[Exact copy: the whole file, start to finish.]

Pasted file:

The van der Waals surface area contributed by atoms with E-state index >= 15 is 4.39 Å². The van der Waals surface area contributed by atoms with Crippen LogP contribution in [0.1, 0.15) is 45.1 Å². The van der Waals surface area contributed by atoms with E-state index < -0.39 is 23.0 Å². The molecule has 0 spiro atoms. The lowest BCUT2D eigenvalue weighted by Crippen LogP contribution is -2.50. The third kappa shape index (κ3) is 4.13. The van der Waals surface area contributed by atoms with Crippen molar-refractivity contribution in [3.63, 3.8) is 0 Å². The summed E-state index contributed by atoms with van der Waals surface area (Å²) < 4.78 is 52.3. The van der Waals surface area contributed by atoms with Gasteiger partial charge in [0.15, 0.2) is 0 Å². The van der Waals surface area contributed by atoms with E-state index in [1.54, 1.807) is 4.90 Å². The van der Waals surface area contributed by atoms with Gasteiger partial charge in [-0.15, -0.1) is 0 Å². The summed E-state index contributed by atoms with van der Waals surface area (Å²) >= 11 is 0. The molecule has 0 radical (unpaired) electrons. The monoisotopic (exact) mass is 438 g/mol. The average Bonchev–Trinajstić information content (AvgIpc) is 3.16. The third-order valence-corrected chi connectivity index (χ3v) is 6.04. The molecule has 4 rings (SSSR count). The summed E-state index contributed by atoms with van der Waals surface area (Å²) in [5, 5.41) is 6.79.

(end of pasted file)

The van der Waals surface area contributed by atoms with E-state index >= 15 is 4.39 Å². The van der Waals surface area contributed by atoms with Crippen LogP contribution in [0.1, 0.15) is 45.1 Å². The van der Waals surface area contributed by atoms with E-state index < -0.39 is 23.0 Å². The molecule has 0 spiro atoms. The lowest BCUT2D eigenvalue weighted by Crippen LogP contribution is -2.50. The third kappa shape index (κ3) is 4.13. The van der Waals surface area contributed by atoms with Crippen molar-refractivity contribution in [3.63, 3.8) is 0 Å². The summed E-state index contributed by atoms with van der Waals surface area (Å²) < 4.78 is 52.3. The van der Waals surface area contributed by atoms with Gasteiger partial charge in [0.15, 0.2) is 0 Å². The van der Waals surface area contributed by atoms with E-state index in [1.54, 1.807) is 4.90 Å². The van der Waals surface area contributed by atoms with Gasteiger partial charge in [-0.15, -0.1) is 0 Å². The summed E-state index contributed by atoms with van der Waals surface area (Å²) >= 11 is 0. The molecule has 0 radical (unpaired) electrons. The monoisotopic (exact) mass is 438 g/mol. The average Bonchev–Trinajstić information content (AvgIpc) is 3.16. The third-order valence-corrected chi connectivity index (χ3v) is 6.04. The molecule has 4 rings (SSSR count). The summed E-state index contributed by atoms with van der Waals surface area (Å²) in [5, 5.41) is 6.79.